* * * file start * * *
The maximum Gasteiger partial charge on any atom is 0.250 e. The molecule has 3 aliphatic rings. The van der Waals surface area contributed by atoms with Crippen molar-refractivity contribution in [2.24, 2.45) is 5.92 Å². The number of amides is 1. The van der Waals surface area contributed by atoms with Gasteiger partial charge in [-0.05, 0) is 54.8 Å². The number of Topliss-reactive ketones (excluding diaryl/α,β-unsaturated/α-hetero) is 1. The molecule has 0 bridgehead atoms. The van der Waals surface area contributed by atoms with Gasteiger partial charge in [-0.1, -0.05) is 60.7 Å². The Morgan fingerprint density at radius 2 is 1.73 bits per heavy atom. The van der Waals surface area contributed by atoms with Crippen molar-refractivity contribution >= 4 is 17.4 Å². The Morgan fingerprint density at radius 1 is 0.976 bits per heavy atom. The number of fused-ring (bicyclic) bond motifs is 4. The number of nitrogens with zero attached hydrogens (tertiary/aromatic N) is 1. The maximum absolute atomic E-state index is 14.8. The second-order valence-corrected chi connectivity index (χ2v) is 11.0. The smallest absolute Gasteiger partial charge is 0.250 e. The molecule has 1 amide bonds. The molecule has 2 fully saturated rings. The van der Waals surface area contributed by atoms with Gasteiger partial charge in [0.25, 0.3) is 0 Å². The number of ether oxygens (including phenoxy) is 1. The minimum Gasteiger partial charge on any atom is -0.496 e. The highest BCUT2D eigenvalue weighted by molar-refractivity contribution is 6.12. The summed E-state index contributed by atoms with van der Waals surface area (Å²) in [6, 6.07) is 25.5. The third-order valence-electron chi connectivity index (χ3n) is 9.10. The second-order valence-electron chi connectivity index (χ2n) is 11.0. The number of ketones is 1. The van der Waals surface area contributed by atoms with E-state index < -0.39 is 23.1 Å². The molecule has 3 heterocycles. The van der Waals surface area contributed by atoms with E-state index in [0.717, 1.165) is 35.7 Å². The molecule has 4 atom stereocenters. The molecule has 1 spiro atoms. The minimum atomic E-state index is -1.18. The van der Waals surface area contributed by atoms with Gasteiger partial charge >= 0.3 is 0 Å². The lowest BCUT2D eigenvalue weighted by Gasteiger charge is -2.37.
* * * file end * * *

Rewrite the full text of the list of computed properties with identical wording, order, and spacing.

The maximum Gasteiger partial charge on any atom is 0.250 e. The molecule has 3 aliphatic rings. The van der Waals surface area contributed by atoms with Crippen molar-refractivity contribution in [2.24, 2.45) is 5.92 Å². The number of amides is 1. The van der Waals surface area contributed by atoms with Gasteiger partial charge in [-0.05, 0) is 54.8 Å². The number of Topliss-reactive ketones (excluding diaryl/α,β-unsaturated/α-hetero) is 1. The molecule has 0 bridgehead atoms. The van der Waals surface area contributed by atoms with Gasteiger partial charge in [-0.1, -0.05) is 60.7 Å². The Morgan fingerprint density at radius 2 is 1.73 bits per heavy atom. The van der Waals surface area contributed by atoms with Crippen molar-refractivity contribution >= 4 is 17.4 Å². The Morgan fingerprint density at radius 1 is 0.976 bits per heavy atom. The number of fused-ring (bicyclic) bond motifs is 4. The number of nitrogens with zero attached hydrogens (tertiary/aromatic N) is 1. The maximum absolute atomic E-state index is 14.8. The second-order valence-corrected chi connectivity index (χ2v) is 11.0. The smallest absolute Gasteiger partial charge is 0.250 e. The molecule has 1 amide bonds. The molecule has 2 fully saturated rings. The van der Waals surface area contributed by atoms with Gasteiger partial charge in [0.25, 0.3) is 0 Å². The number of ether oxygens (including phenoxy) is 1. The minimum Gasteiger partial charge on any atom is -0.496 e. The highest BCUT2D eigenvalue weighted by molar-refractivity contribution is 6.12. The summed E-state index contributed by atoms with van der Waals surface area (Å²) in [6, 6.07) is 25.5. The third-order valence-electron chi connectivity index (χ3n) is 9.10. The second-order valence-electron chi connectivity index (χ2n) is 11.0. The number of ketones is 1. The van der Waals surface area contributed by atoms with E-state index < -0.39 is 23.1 Å². The molecule has 3 heterocycles. The van der Waals surface area contributed by atoms with E-state index in [0.717, 1.165) is 35.7 Å². The molecule has 4 atom stereocenters. The molecule has 1 spiro atoms. The minimum atomic E-state index is -1.18. The van der Waals surface area contributed by atoms with Gasteiger partial charge >= 0.3 is 0 Å². The lowest BCUT2D eigenvalue weighted by Gasteiger charge is -2.37.